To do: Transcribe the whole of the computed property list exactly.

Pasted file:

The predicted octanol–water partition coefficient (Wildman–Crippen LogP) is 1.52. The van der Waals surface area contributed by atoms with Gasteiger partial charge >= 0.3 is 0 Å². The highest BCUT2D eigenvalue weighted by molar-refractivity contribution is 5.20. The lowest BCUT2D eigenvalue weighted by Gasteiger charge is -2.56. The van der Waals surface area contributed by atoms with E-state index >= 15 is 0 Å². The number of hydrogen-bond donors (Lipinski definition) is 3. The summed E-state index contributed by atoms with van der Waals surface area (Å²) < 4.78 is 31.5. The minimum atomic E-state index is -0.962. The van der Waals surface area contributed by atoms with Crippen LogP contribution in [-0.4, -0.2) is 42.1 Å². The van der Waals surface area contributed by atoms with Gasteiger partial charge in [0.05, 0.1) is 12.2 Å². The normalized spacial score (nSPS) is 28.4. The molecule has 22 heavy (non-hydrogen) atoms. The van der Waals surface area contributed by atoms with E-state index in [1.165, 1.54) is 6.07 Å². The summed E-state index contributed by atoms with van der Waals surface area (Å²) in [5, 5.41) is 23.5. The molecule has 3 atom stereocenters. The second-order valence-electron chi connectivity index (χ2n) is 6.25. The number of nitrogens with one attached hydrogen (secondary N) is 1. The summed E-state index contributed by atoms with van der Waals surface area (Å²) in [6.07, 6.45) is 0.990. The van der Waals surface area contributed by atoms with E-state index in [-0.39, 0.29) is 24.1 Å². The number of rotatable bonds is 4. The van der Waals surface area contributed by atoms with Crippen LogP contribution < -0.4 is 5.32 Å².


The predicted octanol–water partition coefficient (Wildman–Crippen LogP) is 1.52. The van der Waals surface area contributed by atoms with Gasteiger partial charge >= 0.3 is 0 Å². The highest BCUT2D eigenvalue weighted by molar-refractivity contribution is 5.20. The lowest BCUT2D eigenvalue weighted by Gasteiger charge is -2.56. The van der Waals surface area contributed by atoms with E-state index >= 15 is 0 Å². The number of hydrogen-bond donors (Lipinski definition) is 3. The summed E-state index contributed by atoms with van der Waals surface area (Å²) < 4.78 is 31.5. The minimum atomic E-state index is -0.962. The van der Waals surface area contributed by atoms with Crippen LogP contribution in [-0.4, -0.2) is 42.1 Å². The van der Waals surface area contributed by atoms with Gasteiger partial charge in [0.05, 0.1) is 12.2 Å². The normalized spacial score (nSPS) is 28.4. The molecule has 22 heavy (non-hydrogen) atoms. The van der Waals surface area contributed by atoms with E-state index in [1.165, 1.54) is 6.07 Å². The summed E-state index contributed by atoms with van der Waals surface area (Å²) in [5, 5.41) is 23.5. The molecule has 3 atom stereocenters. The second-order valence-electron chi connectivity index (χ2n) is 6.25. The number of nitrogens with one attached hydrogen (secondary N) is 1. The summed E-state index contributed by atoms with van der Waals surface area (Å²) in [6.07, 6.45) is 0.990. The van der Waals surface area contributed by atoms with E-state index in [-0.39, 0.29) is 24.1 Å². The number of rotatable bonds is 4. The van der Waals surface area contributed by atoms with Crippen LogP contribution < -0.4 is 5.32 Å².